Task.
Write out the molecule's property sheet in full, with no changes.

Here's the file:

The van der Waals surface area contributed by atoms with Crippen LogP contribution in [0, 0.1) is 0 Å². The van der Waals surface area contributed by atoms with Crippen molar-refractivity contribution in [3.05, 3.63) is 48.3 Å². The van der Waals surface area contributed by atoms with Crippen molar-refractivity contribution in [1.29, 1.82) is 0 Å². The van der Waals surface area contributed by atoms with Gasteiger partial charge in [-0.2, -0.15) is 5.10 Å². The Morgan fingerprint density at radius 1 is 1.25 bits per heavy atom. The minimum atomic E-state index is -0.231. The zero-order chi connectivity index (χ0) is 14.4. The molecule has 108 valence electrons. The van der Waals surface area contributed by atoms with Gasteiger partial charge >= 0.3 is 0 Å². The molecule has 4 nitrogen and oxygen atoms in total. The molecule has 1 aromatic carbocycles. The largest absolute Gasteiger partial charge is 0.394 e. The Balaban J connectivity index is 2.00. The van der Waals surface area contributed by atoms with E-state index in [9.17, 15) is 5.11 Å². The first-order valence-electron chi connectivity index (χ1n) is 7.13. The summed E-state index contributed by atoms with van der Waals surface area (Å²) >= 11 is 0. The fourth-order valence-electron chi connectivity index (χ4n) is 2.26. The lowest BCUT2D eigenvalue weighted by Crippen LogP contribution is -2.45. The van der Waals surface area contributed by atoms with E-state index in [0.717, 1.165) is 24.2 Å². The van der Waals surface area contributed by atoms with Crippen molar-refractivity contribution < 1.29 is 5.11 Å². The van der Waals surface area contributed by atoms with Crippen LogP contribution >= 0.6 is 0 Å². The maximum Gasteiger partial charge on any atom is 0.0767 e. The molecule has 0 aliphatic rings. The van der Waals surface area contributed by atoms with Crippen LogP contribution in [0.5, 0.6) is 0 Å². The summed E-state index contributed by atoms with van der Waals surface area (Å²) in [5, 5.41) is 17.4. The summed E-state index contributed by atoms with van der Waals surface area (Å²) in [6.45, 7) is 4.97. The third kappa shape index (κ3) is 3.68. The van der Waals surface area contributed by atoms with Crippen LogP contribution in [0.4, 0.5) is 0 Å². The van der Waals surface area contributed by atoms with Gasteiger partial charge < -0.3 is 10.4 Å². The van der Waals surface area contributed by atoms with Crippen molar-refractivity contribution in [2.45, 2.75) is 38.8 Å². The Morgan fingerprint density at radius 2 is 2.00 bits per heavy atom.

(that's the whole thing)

The van der Waals surface area contributed by atoms with Crippen LogP contribution in [0, 0.1) is 0 Å². The van der Waals surface area contributed by atoms with Crippen molar-refractivity contribution in [3.05, 3.63) is 48.3 Å². The van der Waals surface area contributed by atoms with Crippen molar-refractivity contribution in [1.29, 1.82) is 0 Å². The van der Waals surface area contributed by atoms with Gasteiger partial charge in [-0.2, -0.15) is 5.10 Å². The Morgan fingerprint density at radius 1 is 1.25 bits per heavy atom. The minimum atomic E-state index is -0.231. The zero-order chi connectivity index (χ0) is 14.4. The molecule has 108 valence electrons. The van der Waals surface area contributed by atoms with Gasteiger partial charge >= 0.3 is 0 Å². The molecule has 4 nitrogen and oxygen atoms in total. The molecule has 1 aromatic carbocycles. The largest absolute Gasteiger partial charge is 0.394 e. The Balaban J connectivity index is 2.00. The van der Waals surface area contributed by atoms with E-state index in [9.17, 15) is 5.11 Å². The first-order valence-electron chi connectivity index (χ1n) is 7.13. The summed E-state index contributed by atoms with van der Waals surface area (Å²) >= 11 is 0. The fourth-order valence-electron chi connectivity index (χ4n) is 2.26. The lowest BCUT2D eigenvalue weighted by Crippen LogP contribution is -2.45. The van der Waals surface area contributed by atoms with E-state index in [0.717, 1.165) is 24.2 Å². The van der Waals surface area contributed by atoms with Crippen molar-refractivity contribution < 1.29 is 5.11 Å². The van der Waals surface area contributed by atoms with Crippen LogP contribution >= 0.6 is 0 Å². The maximum Gasteiger partial charge on any atom is 0.0767 e. The molecule has 0 aliphatic rings. The van der Waals surface area contributed by atoms with Crippen LogP contribution in [0.5, 0.6) is 0 Å². The summed E-state index contributed by atoms with van der Waals surface area (Å²) in [5, 5.41) is 17.4. The summed E-state index contributed by atoms with van der Waals surface area (Å²) in [6.45, 7) is 4.97. The third kappa shape index (κ3) is 3.68. The van der Waals surface area contributed by atoms with Crippen LogP contribution in [0.4, 0.5) is 0 Å². The van der Waals surface area contributed by atoms with Gasteiger partial charge < -0.3 is 10.4 Å². The van der Waals surface area contributed by atoms with Crippen molar-refractivity contribution in [2.45, 2.75) is 38.8 Å². The Morgan fingerprint density at radius 2 is 2.00 bits per heavy atom.